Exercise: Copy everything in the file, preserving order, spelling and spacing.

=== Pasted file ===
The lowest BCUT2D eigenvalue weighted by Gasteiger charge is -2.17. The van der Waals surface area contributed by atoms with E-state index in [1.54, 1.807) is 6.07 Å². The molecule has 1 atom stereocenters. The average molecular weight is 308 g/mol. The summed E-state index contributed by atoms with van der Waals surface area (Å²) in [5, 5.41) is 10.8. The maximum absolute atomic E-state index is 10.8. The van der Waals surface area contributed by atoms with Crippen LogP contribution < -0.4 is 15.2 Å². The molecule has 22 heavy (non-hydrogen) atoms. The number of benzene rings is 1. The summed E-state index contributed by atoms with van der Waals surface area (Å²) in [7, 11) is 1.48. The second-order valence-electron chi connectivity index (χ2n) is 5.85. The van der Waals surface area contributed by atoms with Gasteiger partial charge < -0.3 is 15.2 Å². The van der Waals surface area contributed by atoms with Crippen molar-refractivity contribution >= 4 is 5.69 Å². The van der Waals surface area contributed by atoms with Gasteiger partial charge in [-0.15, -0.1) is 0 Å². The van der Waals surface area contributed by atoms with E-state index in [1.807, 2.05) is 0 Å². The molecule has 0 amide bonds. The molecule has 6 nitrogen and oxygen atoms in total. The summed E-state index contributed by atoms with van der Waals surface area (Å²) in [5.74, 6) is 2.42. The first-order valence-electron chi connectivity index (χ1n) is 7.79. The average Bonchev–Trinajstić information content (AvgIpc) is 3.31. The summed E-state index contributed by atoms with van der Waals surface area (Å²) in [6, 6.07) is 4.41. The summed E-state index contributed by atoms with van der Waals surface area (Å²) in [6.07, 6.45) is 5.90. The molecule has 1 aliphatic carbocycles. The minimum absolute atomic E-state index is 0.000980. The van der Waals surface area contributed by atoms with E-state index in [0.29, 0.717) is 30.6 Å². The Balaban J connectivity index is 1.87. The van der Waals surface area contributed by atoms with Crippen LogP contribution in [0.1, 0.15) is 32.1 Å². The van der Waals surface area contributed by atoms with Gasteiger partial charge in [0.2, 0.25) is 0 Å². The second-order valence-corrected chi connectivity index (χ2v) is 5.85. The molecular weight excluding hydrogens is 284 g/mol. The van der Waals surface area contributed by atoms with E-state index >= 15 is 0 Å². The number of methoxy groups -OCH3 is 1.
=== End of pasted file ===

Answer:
The lowest BCUT2D eigenvalue weighted by Gasteiger charge is -2.17. The van der Waals surface area contributed by atoms with E-state index in [1.54, 1.807) is 6.07 Å². The molecule has 1 atom stereocenters. The average molecular weight is 308 g/mol. The summed E-state index contributed by atoms with van der Waals surface area (Å²) in [5, 5.41) is 10.8. The maximum absolute atomic E-state index is 10.8. The van der Waals surface area contributed by atoms with Crippen LogP contribution < -0.4 is 15.2 Å². The molecule has 22 heavy (non-hydrogen) atoms. The number of benzene rings is 1. The summed E-state index contributed by atoms with van der Waals surface area (Å²) in [7, 11) is 1.48. The second-order valence-electron chi connectivity index (χ2n) is 5.85. The van der Waals surface area contributed by atoms with Gasteiger partial charge < -0.3 is 15.2 Å². The van der Waals surface area contributed by atoms with Crippen molar-refractivity contribution >= 4 is 5.69 Å². The van der Waals surface area contributed by atoms with Gasteiger partial charge in [-0.15, -0.1) is 0 Å². The van der Waals surface area contributed by atoms with E-state index in [1.807, 2.05) is 0 Å². The molecule has 0 amide bonds. The molecule has 6 nitrogen and oxygen atoms in total. The summed E-state index contributed by atoms with van der Waals surface area (Å²) in [5.74, 6) is 2.42. The first-order valence-electron chi connectivity index (χ1n) is 7.79. The average Bonchev–Trinajstić information content (AvgIpc) is 3.31. The summed E-state index contributed by atoms with van der Waals surface area (Å²) in [6, 6.07) is 4.41. The summed E-state index contributed by atoms with van der Waals surface area (Å²) in [6.07, 6.45) is 5.90. The molecule has 1 aliphatic carbocycles. The minimum absolute atomic E-state index is 0.000980. The van der Waals surface area contributed by atoms with E-state index in [0.29, 0.717) is 30.6 Å². The Balaban J connectivity index is 1.87. The van der Waals surface area contributed by atoms with Crippen LogP contribution in [0.1, 0.15) is 32.1 Å². The van der Waals surface area contributed by atoms with Gasteiger partial charge in [0.2, 0.25) is 0 Å². The second-order valence-corrected chi connectivity index (χ2v) is 5.85. The molecular weight excluding hydrogens is 284 g/mol. The van der Waals surface area contributed by atoms with E-state index >= 15 is 0 Å². The number of methoxy groups -OCH3 is 1.